With WWI in full fury Colt was instructed to speed up production, and cutting corners on the finish was probably the easiest thing to do to cut down on production time and increase output. The final polish was not as good as previous pistols, and the blueing was sub-standard for Colt. The rough polish and sub-standard blueing gave the pistols a darker finish, and from being described as having a black finish morphed into "Black Army" as if it was another model altogether. The finish did not adhere to the pistols well, and today WWI vintage 1911's with a high percentage of finish are scarce. It became so important to have a "Black Army" that inquiries were made of no finish and refinished pistols as to whether they were a Black Army or not.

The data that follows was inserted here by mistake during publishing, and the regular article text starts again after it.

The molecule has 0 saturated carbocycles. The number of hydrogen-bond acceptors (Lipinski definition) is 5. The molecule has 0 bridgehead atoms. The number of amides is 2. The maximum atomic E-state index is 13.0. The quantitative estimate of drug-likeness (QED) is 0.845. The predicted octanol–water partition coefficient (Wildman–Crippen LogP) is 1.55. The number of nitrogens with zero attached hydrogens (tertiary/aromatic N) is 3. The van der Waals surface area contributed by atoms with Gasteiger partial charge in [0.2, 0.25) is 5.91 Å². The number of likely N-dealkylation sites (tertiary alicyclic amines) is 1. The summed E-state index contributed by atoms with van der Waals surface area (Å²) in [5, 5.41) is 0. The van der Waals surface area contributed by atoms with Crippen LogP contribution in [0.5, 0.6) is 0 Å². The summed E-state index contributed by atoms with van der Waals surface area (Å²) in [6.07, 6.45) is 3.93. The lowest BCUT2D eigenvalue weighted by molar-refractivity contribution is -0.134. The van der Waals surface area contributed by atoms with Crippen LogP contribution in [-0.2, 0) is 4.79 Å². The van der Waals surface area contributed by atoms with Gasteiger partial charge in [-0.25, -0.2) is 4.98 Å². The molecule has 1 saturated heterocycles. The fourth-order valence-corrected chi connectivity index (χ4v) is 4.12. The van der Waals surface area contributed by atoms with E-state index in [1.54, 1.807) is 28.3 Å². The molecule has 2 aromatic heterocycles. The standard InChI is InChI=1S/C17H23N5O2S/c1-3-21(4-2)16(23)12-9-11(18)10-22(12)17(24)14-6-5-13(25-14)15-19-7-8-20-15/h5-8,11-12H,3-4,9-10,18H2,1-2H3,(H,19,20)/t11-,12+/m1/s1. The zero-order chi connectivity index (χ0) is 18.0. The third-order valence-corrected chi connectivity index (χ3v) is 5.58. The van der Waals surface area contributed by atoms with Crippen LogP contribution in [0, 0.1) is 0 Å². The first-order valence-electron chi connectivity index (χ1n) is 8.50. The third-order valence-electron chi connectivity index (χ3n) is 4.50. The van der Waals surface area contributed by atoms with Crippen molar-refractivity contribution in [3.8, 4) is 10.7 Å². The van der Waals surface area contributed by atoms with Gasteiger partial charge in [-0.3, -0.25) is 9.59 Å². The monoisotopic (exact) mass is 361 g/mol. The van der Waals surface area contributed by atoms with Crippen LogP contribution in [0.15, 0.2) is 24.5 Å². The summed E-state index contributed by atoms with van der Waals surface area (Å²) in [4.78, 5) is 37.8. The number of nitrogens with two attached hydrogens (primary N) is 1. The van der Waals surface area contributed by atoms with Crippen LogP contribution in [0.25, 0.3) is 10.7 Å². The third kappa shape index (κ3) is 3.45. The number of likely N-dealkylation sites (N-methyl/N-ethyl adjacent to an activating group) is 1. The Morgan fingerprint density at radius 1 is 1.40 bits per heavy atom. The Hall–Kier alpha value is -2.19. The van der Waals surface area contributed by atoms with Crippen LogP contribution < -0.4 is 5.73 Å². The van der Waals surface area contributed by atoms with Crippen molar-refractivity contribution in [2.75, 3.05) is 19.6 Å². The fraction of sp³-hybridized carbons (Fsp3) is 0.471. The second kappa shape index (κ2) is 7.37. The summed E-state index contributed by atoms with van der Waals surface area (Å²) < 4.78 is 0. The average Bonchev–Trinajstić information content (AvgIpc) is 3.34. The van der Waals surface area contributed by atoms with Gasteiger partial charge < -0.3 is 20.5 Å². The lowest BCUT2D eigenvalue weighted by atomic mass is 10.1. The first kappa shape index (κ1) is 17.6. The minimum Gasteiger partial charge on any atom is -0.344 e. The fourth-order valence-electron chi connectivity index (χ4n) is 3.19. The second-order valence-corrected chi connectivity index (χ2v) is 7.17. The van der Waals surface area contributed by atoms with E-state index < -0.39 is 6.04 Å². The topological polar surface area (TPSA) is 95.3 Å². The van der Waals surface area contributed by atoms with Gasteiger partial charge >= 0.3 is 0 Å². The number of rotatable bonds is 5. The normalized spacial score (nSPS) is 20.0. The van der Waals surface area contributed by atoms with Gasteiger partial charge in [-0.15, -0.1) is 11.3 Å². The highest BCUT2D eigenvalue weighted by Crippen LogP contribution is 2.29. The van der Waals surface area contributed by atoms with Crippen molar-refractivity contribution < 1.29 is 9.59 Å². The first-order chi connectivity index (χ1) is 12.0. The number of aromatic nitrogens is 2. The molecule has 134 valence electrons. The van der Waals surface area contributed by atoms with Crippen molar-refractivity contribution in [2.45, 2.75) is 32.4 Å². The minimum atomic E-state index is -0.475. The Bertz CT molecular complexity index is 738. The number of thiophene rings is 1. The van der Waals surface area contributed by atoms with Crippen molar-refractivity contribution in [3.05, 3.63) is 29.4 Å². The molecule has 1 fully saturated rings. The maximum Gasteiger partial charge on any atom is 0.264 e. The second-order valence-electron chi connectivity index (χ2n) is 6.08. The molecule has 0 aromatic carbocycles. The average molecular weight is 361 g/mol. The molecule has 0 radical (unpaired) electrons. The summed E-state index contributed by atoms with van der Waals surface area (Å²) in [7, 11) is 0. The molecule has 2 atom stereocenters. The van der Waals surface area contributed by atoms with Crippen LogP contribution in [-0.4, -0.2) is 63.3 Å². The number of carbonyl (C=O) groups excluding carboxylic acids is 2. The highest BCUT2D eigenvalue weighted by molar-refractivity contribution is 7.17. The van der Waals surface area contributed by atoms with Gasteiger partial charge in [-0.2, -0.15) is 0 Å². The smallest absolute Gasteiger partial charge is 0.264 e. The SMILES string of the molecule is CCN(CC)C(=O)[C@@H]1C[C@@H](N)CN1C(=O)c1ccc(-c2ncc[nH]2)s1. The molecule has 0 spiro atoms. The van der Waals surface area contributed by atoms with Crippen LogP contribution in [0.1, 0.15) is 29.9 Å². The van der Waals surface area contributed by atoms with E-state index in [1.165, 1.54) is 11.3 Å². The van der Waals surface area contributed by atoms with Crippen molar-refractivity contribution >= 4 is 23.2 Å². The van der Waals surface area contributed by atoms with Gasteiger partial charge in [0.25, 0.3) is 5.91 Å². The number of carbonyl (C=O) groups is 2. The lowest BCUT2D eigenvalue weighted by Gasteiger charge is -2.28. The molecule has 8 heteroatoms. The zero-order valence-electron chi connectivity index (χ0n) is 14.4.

The term applied to Lugers with black plastic grips was "Black Widow". Ralph Shattuck takes credit for coining the term. Ralph has been a dealer for as long as I can remember, and the Lugers with black plastic grips did not sell well. As soon as "Black Widow Luger" showed on on the market, everyone had to have one. Now 1911 collectors must have a "Black Army", although as mentioned above, 1911's with an excellent black finish are scarce.